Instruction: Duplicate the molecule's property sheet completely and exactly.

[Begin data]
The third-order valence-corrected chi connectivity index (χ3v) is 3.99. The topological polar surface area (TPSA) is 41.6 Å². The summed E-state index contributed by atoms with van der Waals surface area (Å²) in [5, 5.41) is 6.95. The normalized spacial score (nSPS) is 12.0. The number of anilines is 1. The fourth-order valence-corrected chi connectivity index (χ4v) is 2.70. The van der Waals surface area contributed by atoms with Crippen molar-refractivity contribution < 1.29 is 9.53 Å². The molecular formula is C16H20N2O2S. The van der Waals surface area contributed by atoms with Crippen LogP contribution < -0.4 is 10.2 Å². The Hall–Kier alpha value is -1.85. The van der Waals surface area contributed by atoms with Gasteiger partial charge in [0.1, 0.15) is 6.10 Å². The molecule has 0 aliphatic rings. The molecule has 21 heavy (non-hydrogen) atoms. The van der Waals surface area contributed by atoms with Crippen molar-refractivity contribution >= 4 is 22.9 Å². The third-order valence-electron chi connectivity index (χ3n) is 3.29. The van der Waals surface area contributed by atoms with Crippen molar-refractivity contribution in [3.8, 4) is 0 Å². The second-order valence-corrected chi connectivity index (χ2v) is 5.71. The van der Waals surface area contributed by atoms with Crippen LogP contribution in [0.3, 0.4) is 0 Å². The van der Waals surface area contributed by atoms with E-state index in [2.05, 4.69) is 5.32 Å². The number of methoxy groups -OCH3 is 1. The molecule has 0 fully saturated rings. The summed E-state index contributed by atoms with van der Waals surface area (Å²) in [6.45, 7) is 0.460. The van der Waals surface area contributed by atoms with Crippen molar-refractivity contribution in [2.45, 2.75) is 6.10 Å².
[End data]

The third-order valence-corrected chi connectivity index (χ3v) is 3.99. The topological polar surface area (TPSA) is 41.6 Å². The summed E-state index contributed by atoms with van der Waals surface area (Å²) in [5, 5.41) is 6.95. The normalized spacial score (nSPS) is 12.0. The number of anilines is 1. The fourth-order valence-corrected chi connectivity index (χ4v) is 2.70. The van der Waals surface area contributed by atoms with Crippen molar-refractivity contribution < 1.29 is 9.53 Å². The molecular formula is C16H20N2O2S. The van der Waals surface area contributed by atoms with Crippen LogP contribution < -0.4 is 10.2 Å². The Hall–Kier alpha value is -1.85. The van der Waals surface area contributed by atoms with Gasteiger partial charge in [0.1, 0.15) is 6.10 Å². The molecule has 0 aliphatic rings. The molecule has 21 heavy (non-hydrogen) atoms. The van der Waals surface area contributed by atoms with Crippen molar-refractivity contribution >= 4 is 22.9 Å². The third-order valence-electron chi connectivity index (χ3n) is 3.29. The van der Waals surface area contributed by atoms with Crippen molar-refractivity contribution in [3.8, 4) is 0 Å². The second-order valence-corrected chi connectivity index (χ2v) is 5.71. The van der Waals surface area contributed by atoms with Crippen LogP contribution in [0.3, 0.4) is 0 Å². The van der Waals surface area contributed by atoms with E-state index in [2.05, 4.69) is 5.32 Å². The number of methoxy groups -OCH3 is 1. The molecule has 0 fully saturated rings. The summed E-state index contributed by atoms with van der Waals surface area (Å²) in [6.45, 7) is 0.460. The van der Waals surface area contributed by atoms with Crippen molar-refractivity contribution in [2.45, 2.75) is 6.10 Å².